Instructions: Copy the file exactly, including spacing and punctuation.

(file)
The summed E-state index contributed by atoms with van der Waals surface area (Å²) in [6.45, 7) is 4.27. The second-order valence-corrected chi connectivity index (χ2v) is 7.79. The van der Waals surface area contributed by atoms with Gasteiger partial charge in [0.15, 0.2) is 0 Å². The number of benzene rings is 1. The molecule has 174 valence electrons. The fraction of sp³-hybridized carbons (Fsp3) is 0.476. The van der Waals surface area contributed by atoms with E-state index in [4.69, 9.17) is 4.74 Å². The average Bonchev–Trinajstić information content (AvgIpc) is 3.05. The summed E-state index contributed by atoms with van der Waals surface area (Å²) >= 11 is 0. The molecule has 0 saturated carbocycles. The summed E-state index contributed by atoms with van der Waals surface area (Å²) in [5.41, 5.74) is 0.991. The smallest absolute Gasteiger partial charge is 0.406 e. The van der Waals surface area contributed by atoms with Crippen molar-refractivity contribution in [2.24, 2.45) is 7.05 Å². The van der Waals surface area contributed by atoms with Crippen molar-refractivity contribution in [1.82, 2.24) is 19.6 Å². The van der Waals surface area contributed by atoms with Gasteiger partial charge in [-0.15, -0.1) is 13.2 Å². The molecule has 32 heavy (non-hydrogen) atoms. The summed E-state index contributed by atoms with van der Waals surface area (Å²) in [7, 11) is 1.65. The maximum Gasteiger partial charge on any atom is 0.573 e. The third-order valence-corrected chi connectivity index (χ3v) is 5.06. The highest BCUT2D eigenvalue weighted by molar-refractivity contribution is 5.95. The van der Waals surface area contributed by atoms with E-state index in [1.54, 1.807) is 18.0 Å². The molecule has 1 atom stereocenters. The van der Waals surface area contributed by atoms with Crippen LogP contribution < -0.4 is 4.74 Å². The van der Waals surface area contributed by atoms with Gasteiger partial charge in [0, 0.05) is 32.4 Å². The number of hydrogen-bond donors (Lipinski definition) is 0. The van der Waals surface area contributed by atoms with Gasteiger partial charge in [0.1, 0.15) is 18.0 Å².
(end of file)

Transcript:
The summed E-state index contributed by atoms with van der Waals surface area (Å²) in [6.45, 7) is 4.27. The second-order valence-corrected chi connectivity index (χ2v) is 7.79. The van der Waals surface area contributed by atoms with Gasteiger partial charge in [0.15, 0.2) is 0 Å². The number of benzene rings is 1. The molecule has 174 valence electrons. The fraction of sp³-hybridized carbons (Fsp3) is 0.476. The van der Waals surface area contributed by atoms with E-state index in [4.69, 9.17) is 4.74 Å². The average Bonchev–Trinajstić information content (AvgIpc) is 3.05. The summed E-state index contributed by atoms with van der Waals surface area (Å²) >= 11 is 0. The molecule has 0 saturated carbocycles. The summed E-state index contributed by atoms with van der Waals surface area (Å²) in [5.41, 5.74) is 0.991. The smallest absolute Gasteiger partial charge is 0.406 e. The van der Waals surface area contributed by atoms with Crippen molar-refractivity contribution in [2.24, 2.45) is 7.05 Å². The van der Waals surface area contributed by atoms with Crippen molar-refractivity contribution in [1.82, 2.24) is 19.6 Å². The van der Waals surface area contributed by atoms with Gasteiger partial charge in [-0.15, -0.1) is 13.2 Å². The molecule has 32 heavy (non-hydrogen) atoms. The summed E-state index contributed by atoms with van der Waals surface area (Å²) in [7, 11) is 1.65. The maximum Gasteiger partial charge on any atom is 0.573 e. The third-order valence-corrected chi connectivity index (χ3v) is 5.06. The highest BCUT2D eigenvalue weighted by molar-refractivity contribution is 5.95. The van der Waals surface area contributed by atoms with E-state index in [1.54, 1.807) is 18.0 Å². The molecule has 1 atom stereocenters. The van der Waals surface area contributed by atoms with Crippen LogP contribution < -0.4 is 4.74 Å². The van der Waals surface area contributed by atoms with Gasteiger partial charge in [0, 0.05) is 32.4 Å². The number of hydrogen-bond donors (Lipinski definition) is 0. The van der Waals surface area contributed by atoms with Gasteiger partial charge in [0.1, 0.15) is 18.0 Å².